by Mitch Kokai
Senior Political Analyst, John Locke Foundation
Tevi Troy thinks so. In a column posted at Politico, he suggests that the standard format planned for Wednesday’s Republican presidential debate at the Reagan library is unlikely to yield much useful information.
Troy suggests an alternative:
In this debate, the moderators should discard their traditional “gotcha” questions. No one cares why a candidate said X in 2010 versus Y in 2009. Instead, journalists should focus on some key philosophical questions that get to the heart of what it means to be a conservative in 2011 and how that might shape the decisions a candidate might make as president.
In other words, the path to the most informed and engaging debate is to ask concise, direct and simple questions. For instance:
What books have shaped your worldview?
Candidates often are ready for the question of what books they are reading now – usually serious works of biography, history or current events. Asking about the books that have shaped them would offer a better sense of their thinking, and how they would approach unpredictable events.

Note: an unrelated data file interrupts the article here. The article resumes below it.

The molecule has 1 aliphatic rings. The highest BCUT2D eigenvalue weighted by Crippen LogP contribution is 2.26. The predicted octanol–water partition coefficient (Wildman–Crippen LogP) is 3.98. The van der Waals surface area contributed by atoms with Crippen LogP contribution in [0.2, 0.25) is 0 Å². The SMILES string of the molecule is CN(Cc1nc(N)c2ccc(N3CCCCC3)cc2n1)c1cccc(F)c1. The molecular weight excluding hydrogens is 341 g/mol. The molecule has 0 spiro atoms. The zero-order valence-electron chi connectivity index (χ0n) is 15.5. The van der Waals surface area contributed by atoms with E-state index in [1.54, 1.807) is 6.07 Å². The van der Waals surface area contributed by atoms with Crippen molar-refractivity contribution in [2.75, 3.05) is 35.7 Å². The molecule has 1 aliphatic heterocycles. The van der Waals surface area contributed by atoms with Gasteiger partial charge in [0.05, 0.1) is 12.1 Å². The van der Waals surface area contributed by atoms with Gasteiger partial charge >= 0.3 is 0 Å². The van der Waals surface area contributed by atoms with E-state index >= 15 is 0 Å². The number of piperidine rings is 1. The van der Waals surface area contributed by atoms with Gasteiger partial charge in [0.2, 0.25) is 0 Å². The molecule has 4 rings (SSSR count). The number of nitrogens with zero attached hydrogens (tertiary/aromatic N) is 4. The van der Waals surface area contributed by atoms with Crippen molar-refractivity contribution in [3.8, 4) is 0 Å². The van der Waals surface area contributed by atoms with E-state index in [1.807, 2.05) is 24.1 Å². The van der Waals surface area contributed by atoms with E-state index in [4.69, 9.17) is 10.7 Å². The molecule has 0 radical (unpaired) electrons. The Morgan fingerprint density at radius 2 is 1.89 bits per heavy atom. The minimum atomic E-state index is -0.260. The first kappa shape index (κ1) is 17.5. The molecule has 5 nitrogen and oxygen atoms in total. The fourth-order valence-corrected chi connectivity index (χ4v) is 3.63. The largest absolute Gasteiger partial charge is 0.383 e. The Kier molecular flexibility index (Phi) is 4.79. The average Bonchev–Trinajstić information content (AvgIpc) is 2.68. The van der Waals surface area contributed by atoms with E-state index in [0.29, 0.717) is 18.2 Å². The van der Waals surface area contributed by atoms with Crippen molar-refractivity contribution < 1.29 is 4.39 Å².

Which presidential portraits would you put up in the White House, and how would their examples guide your presidency?
William F. Buckley posed this question to the Democratic and Republican candidates in separate primary debates in 1988 because he believed that it would provide a profound insight into a candidate would approach the presidency. Among Reagan’s choices was a little known president, Calvin Coolidge, who believed in limited government, the duty of public servants, the power of free markets and the ability of the American people to solve problems themselves. Sound familiar?